The Post’s View

U.S. Senate’s immigration has to be good, not perfect

No one doubt that the push to overhaul the nation’s immigration system is imperiled by hard-liners who would gut reform legislation by removing any realistic prospect of citizenship for undocumented residents. With anti-reform forces preparing their assault, it’s critical that the pro-reform camp doesn’t provide them with ammunition.

President Obama last week cautioned advocates not to allow their hopes for a perfect bill to subvert a good one that satisfies a set of basic criteria. For the president, those criteria included continuing to tighten border security, cracking down on unscrupulous employers, streamlining and rationalizing the unwieldy immigration bureaucracy and providing a route to citizenship — even if it takes more than a decade.

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Whether pro-immigrant groups heed the president’s advice may determine the outcome of the coming debate in Congress. It’s not clear they will.

Vowing to press hard for “improvements,” groups say they will try to strip provisions in the Senate bill forged by the bipartisan Gang of Eight that could prove onerous for some immigrants seeking legal status and citizenship. Those include provisions requiring that immigrants provide rigorous proof of ongoing employment, show almost unblemished criminal records and pay $2,000 in penalties and fees over 10 years, even before they are allowed to apply for citizenship (which itself involves $680 in fees, plus possible legal costs).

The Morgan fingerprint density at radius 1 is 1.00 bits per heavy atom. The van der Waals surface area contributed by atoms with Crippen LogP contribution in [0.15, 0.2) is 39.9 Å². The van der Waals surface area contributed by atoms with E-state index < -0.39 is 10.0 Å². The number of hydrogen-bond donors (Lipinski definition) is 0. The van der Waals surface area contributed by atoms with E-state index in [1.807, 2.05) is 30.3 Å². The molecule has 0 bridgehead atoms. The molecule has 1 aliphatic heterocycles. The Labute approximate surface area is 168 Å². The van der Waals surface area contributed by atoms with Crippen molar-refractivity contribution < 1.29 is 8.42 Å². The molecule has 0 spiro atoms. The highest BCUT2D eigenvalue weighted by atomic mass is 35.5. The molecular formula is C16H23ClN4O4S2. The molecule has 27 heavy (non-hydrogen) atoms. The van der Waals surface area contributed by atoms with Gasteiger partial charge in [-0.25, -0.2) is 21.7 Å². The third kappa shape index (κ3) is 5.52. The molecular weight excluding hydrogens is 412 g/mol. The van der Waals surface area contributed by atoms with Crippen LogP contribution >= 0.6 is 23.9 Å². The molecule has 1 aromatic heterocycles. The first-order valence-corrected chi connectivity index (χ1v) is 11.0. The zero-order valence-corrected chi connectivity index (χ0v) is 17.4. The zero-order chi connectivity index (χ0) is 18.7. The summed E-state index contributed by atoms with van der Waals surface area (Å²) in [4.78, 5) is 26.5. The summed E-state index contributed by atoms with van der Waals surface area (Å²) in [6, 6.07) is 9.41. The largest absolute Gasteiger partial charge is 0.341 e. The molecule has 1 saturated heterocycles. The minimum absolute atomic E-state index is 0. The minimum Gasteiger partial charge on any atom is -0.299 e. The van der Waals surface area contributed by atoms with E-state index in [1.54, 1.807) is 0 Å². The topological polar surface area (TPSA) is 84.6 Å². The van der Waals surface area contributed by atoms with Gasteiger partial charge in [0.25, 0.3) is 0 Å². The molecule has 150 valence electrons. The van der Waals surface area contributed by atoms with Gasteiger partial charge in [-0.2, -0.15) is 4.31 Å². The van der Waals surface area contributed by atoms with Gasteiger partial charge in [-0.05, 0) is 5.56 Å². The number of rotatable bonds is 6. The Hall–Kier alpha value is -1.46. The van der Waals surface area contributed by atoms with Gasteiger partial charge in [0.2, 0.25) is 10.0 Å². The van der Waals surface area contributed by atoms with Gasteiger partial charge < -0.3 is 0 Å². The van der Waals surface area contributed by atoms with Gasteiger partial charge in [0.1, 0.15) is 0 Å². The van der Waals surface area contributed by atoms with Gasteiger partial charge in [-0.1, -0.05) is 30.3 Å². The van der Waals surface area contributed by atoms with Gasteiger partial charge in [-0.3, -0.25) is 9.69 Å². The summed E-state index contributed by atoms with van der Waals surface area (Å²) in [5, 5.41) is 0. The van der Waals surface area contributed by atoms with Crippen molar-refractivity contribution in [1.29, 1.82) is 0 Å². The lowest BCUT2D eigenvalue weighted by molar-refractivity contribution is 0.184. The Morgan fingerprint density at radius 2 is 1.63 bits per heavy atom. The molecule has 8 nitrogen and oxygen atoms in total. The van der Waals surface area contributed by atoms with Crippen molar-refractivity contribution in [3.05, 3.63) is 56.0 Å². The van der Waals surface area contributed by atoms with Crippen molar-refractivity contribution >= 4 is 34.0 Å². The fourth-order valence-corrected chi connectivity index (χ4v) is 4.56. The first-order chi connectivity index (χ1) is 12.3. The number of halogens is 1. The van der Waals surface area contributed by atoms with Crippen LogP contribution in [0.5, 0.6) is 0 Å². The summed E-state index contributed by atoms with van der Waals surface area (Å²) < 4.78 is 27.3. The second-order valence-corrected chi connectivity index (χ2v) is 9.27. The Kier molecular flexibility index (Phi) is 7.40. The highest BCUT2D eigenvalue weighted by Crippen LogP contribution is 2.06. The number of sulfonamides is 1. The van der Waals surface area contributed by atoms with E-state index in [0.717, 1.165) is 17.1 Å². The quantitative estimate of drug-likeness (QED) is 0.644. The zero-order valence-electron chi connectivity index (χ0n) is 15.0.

Some reform advocates will insist on retaining visa preferences, stripped under the current legislation, for siblings and married grown children of U.S. citizens. Some will object that the bill eliminates the so-called visa lottery, under which tens of thousands of Africans and East Europeans immigrate to the United States annually. Civil rights groups, in particular, will insist on amending the bill to provide visas for the foreign same-sex spouses of American citizens.

Many pro-reform groups also object to the Senate bill’s arbitrary cutoff date, which would allow only immigrants who arrived before 2012 to apply for legalization. That would mean those who arrived more recently — perhaps a couple of hundred thousand — would remain hidden and off the books, probably for many years.

A reasonable case can be made for all of these points. But festooning the Senate bill with provisions pleasing to reform advocates would make it a fatter target for conservatives who want it to fail.

Why provide anti-reform lawmakers with fresh arguments and and angles of attack? Better to make them rehash their stale old playbook. They will cry “amnesty.” They’ll argue that reforms should be piecemeal, leaving citizenship for another day (i.e. never). They’ll insist on an unattainable metrics of border security.

Americans have grown tired of such pretexts. In polls, they overwhelmingly favor legalization and a path to citizenship. That, and Republican alarm at losing the Latino vote, have generated fresh momentum to fix the nation’s broken immigration system. Those who favor a fix should be wary of asking too much and, in the process, sapping that momentum.

 
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